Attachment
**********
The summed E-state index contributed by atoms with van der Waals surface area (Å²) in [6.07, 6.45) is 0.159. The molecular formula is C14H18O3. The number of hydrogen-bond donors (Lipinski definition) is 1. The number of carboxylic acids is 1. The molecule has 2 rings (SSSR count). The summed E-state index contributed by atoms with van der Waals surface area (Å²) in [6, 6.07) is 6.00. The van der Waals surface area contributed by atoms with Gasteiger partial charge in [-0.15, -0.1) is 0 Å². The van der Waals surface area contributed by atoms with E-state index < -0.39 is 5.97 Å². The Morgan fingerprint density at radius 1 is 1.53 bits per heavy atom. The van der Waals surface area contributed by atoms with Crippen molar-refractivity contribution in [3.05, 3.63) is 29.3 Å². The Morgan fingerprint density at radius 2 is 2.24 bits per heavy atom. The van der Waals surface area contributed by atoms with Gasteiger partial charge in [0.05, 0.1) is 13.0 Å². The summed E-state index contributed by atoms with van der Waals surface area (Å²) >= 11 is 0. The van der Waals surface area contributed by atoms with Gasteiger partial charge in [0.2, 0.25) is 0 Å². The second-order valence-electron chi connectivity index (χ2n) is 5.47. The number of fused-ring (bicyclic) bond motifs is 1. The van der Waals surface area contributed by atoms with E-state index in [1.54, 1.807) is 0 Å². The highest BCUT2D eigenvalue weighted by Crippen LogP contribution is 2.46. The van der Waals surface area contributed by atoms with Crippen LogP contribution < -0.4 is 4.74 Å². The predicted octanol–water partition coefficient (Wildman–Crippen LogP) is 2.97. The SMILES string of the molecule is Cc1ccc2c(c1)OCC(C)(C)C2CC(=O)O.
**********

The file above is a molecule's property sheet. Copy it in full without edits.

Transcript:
The summed E-state index contributed by atoms with van der Waals surface area (Å²) in [6.07, 6.45) is 0.159. The molecular formula is C14H18O3. The number of hydrogen-bond donors (Lipinski definition) is 1. The number of carboxylic acids is 1. The molecule has 2 rings (SSSR count). The summed E-state index contributed by atoms with van der Waals surface area (Å²) in [6, 6.07) is 6.00. The van der Waals surface area contributed by atoms with Gasteiger partial charge in [-0.15, -0.1) is 0 Å². The van der Waals surface area contributed by atoms with E-state index < -0.39 is 5.97 Å². The Morgan fingerprint density at radius 1 is 1.53 bits per heavy atom. The van der Waals surface area contributed by atoms with Crippen molar-refractivity contribution in [3.05, 3.63) is 29.3 Å². The Morgan fingerprint density at radius 2 is 2.24 bits per heavy atom. The van der Waals surface area contributed by atoms with Gasteiger partial charge in [0.05, 0.1) is 13.0 Å². The summed E-state index contributed by atoms with van der Waals surface area (Å²) >= 11 is 0. The van der Waals surface area contributed by atoms with Gasteiger partial charge in [0.2, 0.25) is 0 Å². The second-order valence-electron chi connectivity index (χ2n) is 5.47. The number of fused-ring (bicyclic) bond motifs is 1. The van der Waals surface area contributed by atoms with E-state index in [1.54, 1.807) is 0 Å². The highest BCUT2D eigenvalue weighted by Crippen LogP contribution is 2.46. The van der Waals surface area contributed by atoms with Crippen LogP contribution < -0.4 is 4.74 Å². The predicted octanol–water partition coefficient (Wildman–Crippen LogP) is 2.97. The SMILES string of the molecule is Cc1ccc2c(c1)OCC(C)(C)C2CC(=O)O.